Living in the modern world, we are completely surrounded by plastics. I have a plastic water filter, a plastic travel mug, a plastic phone, a plastic water bottle, I am currently typing on a plastic keyboard, and there is even plastic in the material my sweater is made out of.
Where does plastic go when we are done using it? Many plastic items end up in water. You may have heard of the Great Pacific Garbage Patch, a large area of the Pacific Ocean where floating plastic has accumulated due to ocean currents, but the problem of plastic in the world’s waters is not restricted to the gyres of the Pacific Ocean.
Where does all the plastic come from?
Almost all of the plastic that has ever been created in the world still exists. Plastic doesn’t biodegrade- it simply breaks down into smaller pieces. Scientists estimate that a total of 8.3 billion metric tons of plastic have been produced in the world, as of July 2017. Worldwide ~400 million metric tons of plastic are manufactured each year, and 33 million tons of that is created in the United States. Of the total plastic wastes generated thus far, only 9% have been recycled, another 12% were incinerated releasing toxic byproducts, and the remaining 79% have been put into landfills or are in the natural environment.
Where is plastic in the environment?
Plastics take a variety of routes to end up in our natural environments. These range from deliberate actions like littering to more accidental routes like plastic debris blowing out of a trashcan or landfill. Plastic waste items that escape refuse management often wash into waterways such as creeks, rivers, lakes, and oceans. All waterways ultimately lead to the ocean, where plastics are deposited into the infamous garbage patches. However, not all plastic accumulation is easily visible to the naked eye. Microplastics (really small fragments of plastic including microfibers and microbeads) have also been found in many rivers. Those rivers are often sources of municipal drinking water. A recent study found microplastics in 80% of the drinking water samples tested.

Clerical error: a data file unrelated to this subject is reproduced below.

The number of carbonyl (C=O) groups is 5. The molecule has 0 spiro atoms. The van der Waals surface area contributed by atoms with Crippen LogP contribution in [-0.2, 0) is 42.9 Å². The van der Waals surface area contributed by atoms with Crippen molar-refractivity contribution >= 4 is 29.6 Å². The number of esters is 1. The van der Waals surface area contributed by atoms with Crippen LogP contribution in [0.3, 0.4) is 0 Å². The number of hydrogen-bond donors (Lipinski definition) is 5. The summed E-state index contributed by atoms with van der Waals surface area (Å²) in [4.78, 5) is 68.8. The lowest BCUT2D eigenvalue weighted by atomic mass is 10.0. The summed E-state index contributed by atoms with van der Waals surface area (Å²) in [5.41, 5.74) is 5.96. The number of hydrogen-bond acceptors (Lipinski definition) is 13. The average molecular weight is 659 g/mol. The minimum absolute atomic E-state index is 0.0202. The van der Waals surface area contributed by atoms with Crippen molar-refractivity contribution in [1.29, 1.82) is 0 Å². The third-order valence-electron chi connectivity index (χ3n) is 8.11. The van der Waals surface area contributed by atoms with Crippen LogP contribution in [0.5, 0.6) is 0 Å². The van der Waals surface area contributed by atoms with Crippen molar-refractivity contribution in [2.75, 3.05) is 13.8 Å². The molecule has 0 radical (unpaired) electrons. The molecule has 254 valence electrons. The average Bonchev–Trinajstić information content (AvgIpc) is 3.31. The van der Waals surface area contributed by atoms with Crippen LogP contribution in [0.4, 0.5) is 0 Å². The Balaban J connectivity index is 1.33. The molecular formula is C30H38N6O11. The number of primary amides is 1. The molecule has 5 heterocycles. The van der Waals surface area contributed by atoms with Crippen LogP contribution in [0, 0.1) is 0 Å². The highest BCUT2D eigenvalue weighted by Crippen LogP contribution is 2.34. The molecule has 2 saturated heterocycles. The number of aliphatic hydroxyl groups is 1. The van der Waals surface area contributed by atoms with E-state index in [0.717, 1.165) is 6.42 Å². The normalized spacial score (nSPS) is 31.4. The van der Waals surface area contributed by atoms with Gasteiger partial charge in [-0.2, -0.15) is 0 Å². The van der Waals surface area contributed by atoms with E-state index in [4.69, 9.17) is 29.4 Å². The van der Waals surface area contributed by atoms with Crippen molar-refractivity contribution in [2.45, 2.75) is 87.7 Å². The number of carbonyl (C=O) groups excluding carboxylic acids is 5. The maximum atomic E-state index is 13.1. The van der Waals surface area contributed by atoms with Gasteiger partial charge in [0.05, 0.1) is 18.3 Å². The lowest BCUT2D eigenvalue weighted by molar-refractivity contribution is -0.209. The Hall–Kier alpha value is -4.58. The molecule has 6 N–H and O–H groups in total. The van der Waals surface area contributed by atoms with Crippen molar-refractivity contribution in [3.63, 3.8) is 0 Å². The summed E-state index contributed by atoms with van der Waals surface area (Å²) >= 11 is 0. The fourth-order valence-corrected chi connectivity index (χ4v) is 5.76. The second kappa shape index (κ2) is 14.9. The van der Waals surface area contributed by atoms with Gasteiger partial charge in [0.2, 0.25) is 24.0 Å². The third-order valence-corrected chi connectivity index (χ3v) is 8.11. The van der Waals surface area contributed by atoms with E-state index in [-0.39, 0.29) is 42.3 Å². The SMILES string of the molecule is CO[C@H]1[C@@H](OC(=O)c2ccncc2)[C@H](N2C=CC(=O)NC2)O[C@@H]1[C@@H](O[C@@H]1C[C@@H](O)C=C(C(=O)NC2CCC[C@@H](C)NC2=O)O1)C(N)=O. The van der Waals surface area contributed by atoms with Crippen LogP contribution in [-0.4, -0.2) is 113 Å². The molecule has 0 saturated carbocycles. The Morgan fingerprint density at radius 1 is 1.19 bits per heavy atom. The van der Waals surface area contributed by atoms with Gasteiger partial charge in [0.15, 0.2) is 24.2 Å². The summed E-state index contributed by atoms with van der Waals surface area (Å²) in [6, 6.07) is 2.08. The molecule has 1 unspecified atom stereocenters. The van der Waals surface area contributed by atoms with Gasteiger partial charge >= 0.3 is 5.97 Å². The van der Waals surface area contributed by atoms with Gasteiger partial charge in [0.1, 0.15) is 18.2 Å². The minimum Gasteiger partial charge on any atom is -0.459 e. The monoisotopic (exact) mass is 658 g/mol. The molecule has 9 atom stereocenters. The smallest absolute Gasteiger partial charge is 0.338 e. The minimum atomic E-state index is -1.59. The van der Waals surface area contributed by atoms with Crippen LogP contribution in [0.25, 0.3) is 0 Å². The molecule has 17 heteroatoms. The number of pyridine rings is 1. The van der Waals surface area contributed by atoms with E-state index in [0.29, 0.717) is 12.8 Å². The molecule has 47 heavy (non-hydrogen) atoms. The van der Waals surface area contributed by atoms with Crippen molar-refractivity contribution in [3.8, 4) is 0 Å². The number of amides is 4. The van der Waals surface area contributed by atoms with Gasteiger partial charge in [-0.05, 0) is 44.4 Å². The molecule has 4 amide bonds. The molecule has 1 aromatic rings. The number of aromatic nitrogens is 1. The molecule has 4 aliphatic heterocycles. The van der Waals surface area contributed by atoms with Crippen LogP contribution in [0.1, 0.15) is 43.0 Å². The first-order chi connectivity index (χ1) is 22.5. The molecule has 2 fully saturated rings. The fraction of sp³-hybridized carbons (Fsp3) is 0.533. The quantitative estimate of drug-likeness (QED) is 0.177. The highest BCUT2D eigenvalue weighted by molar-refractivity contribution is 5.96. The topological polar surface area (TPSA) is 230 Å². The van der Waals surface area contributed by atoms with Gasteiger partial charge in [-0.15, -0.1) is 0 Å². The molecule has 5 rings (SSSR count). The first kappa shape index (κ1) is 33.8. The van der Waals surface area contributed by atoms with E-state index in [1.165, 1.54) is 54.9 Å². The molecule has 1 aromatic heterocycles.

As plastics accumulate in the world’s waters, they also accumulate in organisms. When plastics are broken down into small enough pieces aquatic organisms such as krill, clams, fish, and whales can consume them. Consumption of plastic can negatively affect these organisms by blocking their digestive tract, resulting in starvation. Even if the animal survives, these plastics are passed up the food chain and eventually be consumed by humans. Plastic pollution is not just an environmental concern but also a threat to human health. Plastics impact human health when they leach chemicals or penetrate into the digestive tract.
Further steps you can take:
- Identify alternatives to disposable plastics you may normally use such as bringing a reusable container to restaurants to bring home leftovers.
- Follow the example of Flagler County schools in Florida by encouraging a local school program to use recycled paper food trays instead of styrofoam.
- Use a reusable water bottle and bring your own coffee mug
- Avoid plastic straws. Skip the straw or bring a reusable glass or stainless steel straw.
- Look for alternative biodegradable materials to line food containers and coffee cups, like those being developed by the Locklin Lab at UGA.
- Buy clothing made from natural fibers like cotton or recycled ocean plastics.
- Avoid cosmetics that contain polyethylene as an ingredient.
- Bring your own reusable shopping bags to the grocery store.
- Participate in a river or beach clean-up.
- Get involved in citizen science programs like the Marine Debris Tracker program, or the Florida Microplastic Awareness Project.
- Further inform yourself about the problem by doing your own online research and watching documentaries like A Plastic Ocean, which is available on Netflix.
Keep in mind that any plastic you use in your life will likely be on Earth far beyond your lifetime. Each decision you make affects the future of our planet.
About the Author
|Karen Bobier is a Ph.D. candidate in the Department of Genetics studying populations of freshwater fishes in North Georgia and the evolution of DNA methylation genes. In her spare time she enjoys reading, hanging out with her dog, and is a member of the Red and Black Archery Club. You can email her at Karen.firstname.lastname@example.org. More from Karen Bobier.|